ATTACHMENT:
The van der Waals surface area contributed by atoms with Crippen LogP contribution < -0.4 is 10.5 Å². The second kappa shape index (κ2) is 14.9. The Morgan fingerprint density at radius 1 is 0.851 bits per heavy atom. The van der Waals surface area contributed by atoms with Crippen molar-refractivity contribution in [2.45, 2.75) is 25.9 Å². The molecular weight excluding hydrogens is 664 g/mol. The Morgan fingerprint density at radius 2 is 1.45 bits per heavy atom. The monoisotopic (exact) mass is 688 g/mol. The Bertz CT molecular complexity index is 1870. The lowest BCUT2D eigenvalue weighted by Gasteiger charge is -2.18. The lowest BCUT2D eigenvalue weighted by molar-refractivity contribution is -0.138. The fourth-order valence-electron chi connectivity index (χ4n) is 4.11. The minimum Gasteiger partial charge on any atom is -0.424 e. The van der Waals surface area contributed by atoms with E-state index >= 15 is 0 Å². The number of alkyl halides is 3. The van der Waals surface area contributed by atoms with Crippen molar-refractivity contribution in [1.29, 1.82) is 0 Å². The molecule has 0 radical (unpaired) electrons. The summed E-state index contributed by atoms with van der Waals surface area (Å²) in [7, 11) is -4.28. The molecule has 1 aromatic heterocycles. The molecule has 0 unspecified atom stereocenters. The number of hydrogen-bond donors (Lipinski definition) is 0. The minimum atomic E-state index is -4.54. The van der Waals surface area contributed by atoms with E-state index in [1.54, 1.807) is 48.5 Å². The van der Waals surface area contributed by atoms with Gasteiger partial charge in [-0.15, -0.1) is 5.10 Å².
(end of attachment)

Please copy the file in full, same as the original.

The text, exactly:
The van der Waals surface area contributed by atoms with Crippen LogP contribution < -0.4 is 10.5 Å². The second kappa shape index (κ2) is 14.9. The Morgan fingerprint density at radius 1 is 0.851 bits per heavy atom. The van der Waals surface area contributed by atoms with Crippen molar-refractivity contribution in [2.45, 2.75) is 25.9 Å². The molecular weight excluding hydrogens is 664 g/mol. The Morgan fingerprint density at radius 2 is 1.45 bits per heavy atom. The monoisotopic (exact) mass is 688 g/mol. The Bertz CT molecular complexity index is 1870. The lowest BCUT2D eigenvalue weighted by Gasteiger charge is -2.18. The lowest BCUT2D eigenvalue weighted by molar-refractivity contribution is -0.138. The fourth-order valence-electron chi connectivity index (χ4n) is 4.11. The minimum Gasteiger partial charge on any atom is -0.424 e. The van der Waals surface area contributed by atoms with E-state index >= 15 is 0 Å². The number of alkyl halides is 3. The van der Waals surface area contributed by atoms with Crippen molar-refractivity contribution in [1.29, 1.82) is 0 Å². The molecule has 0 radical (unpaired) electrons. The summed E-state index contributed by atoms with van der Waals surface area (Å²) in [7, 11) is -4.28. The molecule has 1 aromatic heterocycles. The molecule has 0 unspecified atom stereocenters. The number of hydrogen-bond donors (Lipinski definition) is 0. The minimum atomic E-state index is -4.54. The van der Waals surface area contributed by atoms with E-state index in [1.54, 1.807) is 48.5 Å². The van der Waals surface area contributed by atoms with Gasteiger partial charge in [-0.15, -0.1) is 5.10 Å².